Loann is a 16-year-old who has been overshadowed her entire life by her older sister, Claire, who is pretty and popular, seemingly without trying. Loann doesn't do as well at school, doesn't have a lot of friends, and certainly doesn't have the looks and poise of her sibling. Gradually, however, Loann begins to realize that Claire's world isn't as ideal as it appears from the outside and her seemingly perfect sister is, in fact, desperately unhappy. Claire wants so much to be perfect that she has gone to extremes and now is fighting a losing battle with anorexia and bulimia. Loann wants to help her sister but is rebuffed so often that she wonders if she will be able to help her heal before her eating disorders take over Claire's life completely.

     Jaden has written a second young adult novel which is truly remarkable and which will have immense appeal, especially for female readers. Loann, the main character, is believable, funny, and honest. Her self-esteem tends to be low because the family's world revolves around her sister. Claire is an aspiring dancer who is in senior year and will soon attend college. Even the girls' parents spend most of their time thinking about Claire and her future and how they will manage to pay for everything she wants. Loann fades into the background and seems quite happy to remain there. And yet, readers see that she, too, has lots of personality and talent. It takes another social misfit, Marcus, to help Loann realize she really can have a boy both as a friend and as a romantic interest. Drama class opens up a new world for Loann as she and Marcus learn how to design a set for the school play and this, in turn, leads Loann to photography which proves that she has a special talent. She struggles with self-worth and self-acceptance but finds healthy ways to combat them.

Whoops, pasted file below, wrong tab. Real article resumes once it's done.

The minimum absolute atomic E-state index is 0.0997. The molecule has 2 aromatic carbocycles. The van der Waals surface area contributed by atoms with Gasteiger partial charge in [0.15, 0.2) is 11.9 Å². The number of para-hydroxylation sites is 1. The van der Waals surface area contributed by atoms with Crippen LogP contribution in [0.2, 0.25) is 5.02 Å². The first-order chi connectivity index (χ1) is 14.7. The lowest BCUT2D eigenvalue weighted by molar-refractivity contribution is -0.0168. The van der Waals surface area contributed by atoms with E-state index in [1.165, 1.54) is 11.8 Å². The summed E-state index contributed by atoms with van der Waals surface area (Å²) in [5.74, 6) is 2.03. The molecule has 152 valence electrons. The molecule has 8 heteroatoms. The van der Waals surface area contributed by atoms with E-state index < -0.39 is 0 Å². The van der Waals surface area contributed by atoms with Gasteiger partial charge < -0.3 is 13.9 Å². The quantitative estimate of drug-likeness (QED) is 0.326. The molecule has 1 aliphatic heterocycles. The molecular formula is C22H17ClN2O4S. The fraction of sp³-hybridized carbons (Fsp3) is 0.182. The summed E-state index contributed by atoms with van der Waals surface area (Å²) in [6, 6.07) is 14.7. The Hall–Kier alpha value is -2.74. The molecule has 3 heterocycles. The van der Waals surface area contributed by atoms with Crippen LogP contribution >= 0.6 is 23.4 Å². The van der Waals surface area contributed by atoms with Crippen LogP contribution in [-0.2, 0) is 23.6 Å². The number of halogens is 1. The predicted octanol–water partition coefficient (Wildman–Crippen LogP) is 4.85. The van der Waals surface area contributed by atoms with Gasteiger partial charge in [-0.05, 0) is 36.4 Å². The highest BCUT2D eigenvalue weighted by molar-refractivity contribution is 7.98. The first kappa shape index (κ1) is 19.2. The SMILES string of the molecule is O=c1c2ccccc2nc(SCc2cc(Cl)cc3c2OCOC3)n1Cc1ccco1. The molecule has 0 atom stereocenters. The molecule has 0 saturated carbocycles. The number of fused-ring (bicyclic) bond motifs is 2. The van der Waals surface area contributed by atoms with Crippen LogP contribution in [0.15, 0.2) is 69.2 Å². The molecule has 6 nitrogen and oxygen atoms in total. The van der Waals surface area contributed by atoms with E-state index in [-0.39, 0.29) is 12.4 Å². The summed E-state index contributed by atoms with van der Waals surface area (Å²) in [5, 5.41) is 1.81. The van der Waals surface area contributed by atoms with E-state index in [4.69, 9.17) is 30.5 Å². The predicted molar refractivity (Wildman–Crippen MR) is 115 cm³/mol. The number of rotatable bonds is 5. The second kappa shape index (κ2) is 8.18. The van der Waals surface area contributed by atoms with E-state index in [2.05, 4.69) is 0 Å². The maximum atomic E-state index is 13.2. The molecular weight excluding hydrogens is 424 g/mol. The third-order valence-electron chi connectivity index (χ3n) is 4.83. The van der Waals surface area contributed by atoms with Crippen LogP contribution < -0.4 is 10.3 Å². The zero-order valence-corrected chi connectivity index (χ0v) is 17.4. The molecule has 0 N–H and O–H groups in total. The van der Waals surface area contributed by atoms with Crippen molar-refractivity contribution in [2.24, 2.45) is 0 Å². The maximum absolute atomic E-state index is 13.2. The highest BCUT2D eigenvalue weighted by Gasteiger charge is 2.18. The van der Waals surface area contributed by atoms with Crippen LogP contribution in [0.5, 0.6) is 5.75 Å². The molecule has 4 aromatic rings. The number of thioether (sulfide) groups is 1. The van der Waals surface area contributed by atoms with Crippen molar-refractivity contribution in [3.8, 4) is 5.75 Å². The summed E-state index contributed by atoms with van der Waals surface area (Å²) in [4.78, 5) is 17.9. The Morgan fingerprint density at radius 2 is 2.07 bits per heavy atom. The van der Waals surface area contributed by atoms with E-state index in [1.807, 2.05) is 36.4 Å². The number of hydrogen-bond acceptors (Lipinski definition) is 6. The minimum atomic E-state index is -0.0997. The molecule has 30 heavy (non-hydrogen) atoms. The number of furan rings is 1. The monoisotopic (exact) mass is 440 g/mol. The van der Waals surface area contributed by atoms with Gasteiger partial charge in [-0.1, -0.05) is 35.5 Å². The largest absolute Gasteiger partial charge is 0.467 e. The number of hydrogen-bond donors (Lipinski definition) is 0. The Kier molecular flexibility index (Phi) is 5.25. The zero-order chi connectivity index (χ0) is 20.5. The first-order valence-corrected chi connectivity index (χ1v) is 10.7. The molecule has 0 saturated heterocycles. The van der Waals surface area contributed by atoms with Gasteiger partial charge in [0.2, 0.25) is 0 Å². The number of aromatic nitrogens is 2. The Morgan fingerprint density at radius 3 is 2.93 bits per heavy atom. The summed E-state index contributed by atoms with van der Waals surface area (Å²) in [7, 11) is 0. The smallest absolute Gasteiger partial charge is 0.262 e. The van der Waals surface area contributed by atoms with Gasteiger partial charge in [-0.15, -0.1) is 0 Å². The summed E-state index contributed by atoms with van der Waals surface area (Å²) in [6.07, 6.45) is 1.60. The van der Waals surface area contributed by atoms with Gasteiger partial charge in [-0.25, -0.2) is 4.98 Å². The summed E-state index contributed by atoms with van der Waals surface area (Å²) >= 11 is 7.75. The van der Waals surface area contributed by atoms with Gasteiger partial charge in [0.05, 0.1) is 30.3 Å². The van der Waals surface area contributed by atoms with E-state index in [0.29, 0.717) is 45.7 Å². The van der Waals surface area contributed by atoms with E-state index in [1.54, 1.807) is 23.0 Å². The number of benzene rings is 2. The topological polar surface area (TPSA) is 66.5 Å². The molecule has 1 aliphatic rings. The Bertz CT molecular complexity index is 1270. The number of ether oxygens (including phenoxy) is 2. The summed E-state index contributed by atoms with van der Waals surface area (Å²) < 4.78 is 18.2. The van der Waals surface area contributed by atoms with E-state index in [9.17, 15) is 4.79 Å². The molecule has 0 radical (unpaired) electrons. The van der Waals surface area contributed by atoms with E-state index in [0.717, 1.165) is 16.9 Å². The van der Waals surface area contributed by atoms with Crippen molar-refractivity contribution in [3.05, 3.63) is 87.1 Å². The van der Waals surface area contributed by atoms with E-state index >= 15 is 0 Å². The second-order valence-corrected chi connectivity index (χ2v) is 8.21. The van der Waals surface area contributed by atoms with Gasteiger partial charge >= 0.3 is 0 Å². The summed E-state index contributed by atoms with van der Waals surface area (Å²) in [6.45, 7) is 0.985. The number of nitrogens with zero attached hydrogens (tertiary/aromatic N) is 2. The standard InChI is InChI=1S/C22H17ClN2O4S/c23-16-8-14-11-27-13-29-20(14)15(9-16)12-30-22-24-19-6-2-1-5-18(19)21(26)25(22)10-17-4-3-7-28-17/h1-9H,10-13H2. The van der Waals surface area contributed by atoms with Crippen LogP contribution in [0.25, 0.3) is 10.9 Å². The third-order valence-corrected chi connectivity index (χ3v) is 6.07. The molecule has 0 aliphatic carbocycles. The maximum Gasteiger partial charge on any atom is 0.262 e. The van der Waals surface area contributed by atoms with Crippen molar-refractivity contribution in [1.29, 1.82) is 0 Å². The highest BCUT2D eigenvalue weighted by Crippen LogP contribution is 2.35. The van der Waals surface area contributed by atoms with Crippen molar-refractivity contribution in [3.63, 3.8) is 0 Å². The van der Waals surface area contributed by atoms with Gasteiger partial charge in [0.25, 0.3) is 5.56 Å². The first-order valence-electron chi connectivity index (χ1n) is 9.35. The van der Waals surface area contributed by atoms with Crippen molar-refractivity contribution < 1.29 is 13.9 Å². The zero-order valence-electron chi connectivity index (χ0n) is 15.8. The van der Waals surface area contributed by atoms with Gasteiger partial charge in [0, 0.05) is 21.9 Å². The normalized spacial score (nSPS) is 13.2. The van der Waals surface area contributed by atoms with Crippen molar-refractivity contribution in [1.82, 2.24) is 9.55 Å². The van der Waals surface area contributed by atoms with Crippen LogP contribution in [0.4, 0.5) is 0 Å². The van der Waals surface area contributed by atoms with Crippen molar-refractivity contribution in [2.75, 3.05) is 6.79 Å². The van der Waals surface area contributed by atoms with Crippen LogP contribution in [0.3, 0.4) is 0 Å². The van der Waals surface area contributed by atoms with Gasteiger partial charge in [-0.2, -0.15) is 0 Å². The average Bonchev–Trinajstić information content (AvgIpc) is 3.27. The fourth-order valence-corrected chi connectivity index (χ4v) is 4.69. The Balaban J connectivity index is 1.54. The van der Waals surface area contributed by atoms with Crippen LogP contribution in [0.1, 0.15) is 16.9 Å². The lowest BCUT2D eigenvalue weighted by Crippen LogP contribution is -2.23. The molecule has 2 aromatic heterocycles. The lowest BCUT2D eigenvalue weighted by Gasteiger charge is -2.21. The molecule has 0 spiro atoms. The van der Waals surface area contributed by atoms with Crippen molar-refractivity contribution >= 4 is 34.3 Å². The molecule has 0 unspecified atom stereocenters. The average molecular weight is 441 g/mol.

Never Enough is poignant and will captivate readers from beginning to end. The title leads to a variety of interesting questions which many of us struggle with at one time or another. Are we ever thin enough? Popular enough? Smart enough? What does it take to be a good enough friend? Or sister? Or parent? Even after finishing the novel, these questions continue to reverberate for readers. Claire embraces anorexia because she can never be pretty enough to measure up to her own physical ideal. Loann wonders if she could have done more to help her sister, could have somehow been a better sister and saved Claire from herself. The girls' mother is the one character who actually expresses her doubts aloud: "'Tell me where I failed, Loann,' she said from the living room couch, staring at a blank patch of wall. Her voice was as flat as the wall in front of her."

     Teens will certainly enjoy this novel, but adults would learn from it as well as it captures the angst of so many teenage girls who strive to overcome low self-esteem. Never Enough may not provide answers about dealing with self-awareness and eating issues, but it shines a light on them in a caring and sensitive way.

Highly Recommended.

Ann Ketcheson, a retired secondary school teacher-librarian and teacher of English and French, lives in Ottawa, ON.

To comment on this title or this review, send mail to cm@umanitoba.ca.